How To Start a book collection
Keen to start your own rare book collection? These hints should set you on the right path to an enjoyable collection that could increase significantly in value over the coming years.
First editions: When it comes to value, collectors place the greatest emphasis on first editions: the first time a book was printed. There is no convention for denoting a first edition among publishing houses, it’s a case of researching the habits of each one - infuriating at times, but certainly rewarding for those with the application. Great care must be taken to ensure that a first edition is the true first edition, for example, there is often both an American first and English first. Another detail to look out for is whether your first edition is a first issue, as first edition printings can have several runs. A first edition seventh issue is not as valuable as a first edition first issue. First editions sometimes also had a limited run of just a few hundred copies, sometimes numbered as one of 500 for example, sometimes with some special element like being printed on Japon or vellum paper, or being signed by the author. These are more rare and therefore, of course, more valuable. A signed copy of James Joyce’s Ulysses is currently the world’s most expensive first edition at $460,000.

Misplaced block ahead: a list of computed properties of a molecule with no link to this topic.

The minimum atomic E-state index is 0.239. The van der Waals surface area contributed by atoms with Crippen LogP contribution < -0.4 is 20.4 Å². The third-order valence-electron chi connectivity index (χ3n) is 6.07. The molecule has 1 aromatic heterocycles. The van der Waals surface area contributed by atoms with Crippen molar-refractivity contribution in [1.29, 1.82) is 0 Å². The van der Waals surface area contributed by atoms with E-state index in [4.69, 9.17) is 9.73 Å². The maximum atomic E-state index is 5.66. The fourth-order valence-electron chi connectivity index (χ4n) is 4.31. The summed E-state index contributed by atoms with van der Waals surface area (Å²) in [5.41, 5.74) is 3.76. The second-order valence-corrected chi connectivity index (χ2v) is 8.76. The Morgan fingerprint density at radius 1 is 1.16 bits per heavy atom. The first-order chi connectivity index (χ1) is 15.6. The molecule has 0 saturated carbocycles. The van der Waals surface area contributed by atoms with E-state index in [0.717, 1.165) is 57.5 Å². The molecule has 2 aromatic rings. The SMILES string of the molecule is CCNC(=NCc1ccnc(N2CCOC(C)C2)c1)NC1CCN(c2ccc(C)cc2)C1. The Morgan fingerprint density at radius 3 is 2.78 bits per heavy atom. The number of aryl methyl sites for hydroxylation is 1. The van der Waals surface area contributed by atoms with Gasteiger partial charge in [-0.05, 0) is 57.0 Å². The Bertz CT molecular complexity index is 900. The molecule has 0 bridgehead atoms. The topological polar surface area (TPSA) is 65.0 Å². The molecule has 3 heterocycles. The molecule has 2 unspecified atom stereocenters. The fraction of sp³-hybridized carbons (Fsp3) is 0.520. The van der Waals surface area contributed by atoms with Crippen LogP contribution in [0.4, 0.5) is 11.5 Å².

Talking of signed…: An author's signature to a book will make its worth soar. Often, these signed books will be presentation copies, inscribed by the author to a friend or contemporary. If there is an interesting history surrounding the relationship of the author and the recipient, this increases interest in the book and makes it more desirable to collectors with a particular focus on that author or that era. However, other inscriptions and signatures of previous owners, if not relevant or interesting, will detract from the value.
Bookplates and stamps: Especially in Victorian and earlier books, you will often see engraved bookplates pasted onto the insides of the covers. These are tricky, as some simply detract from the value if they belonged to no-one special. However, if you research the name on your bookplate, especially if it has a coat of arms or crested image, it may turn out to be someone very interesting - this gives the book and interesting provenance that will add value. Ink stamps on the other hand, are to be avoided like the plague. Libraries are terrible for tramping ink stamps all the way through perfectly lovely books, rendering them practically worthless to fussy collectors. Any ex library book, however rare or valuable, will be sneered upon by any self respecting collector.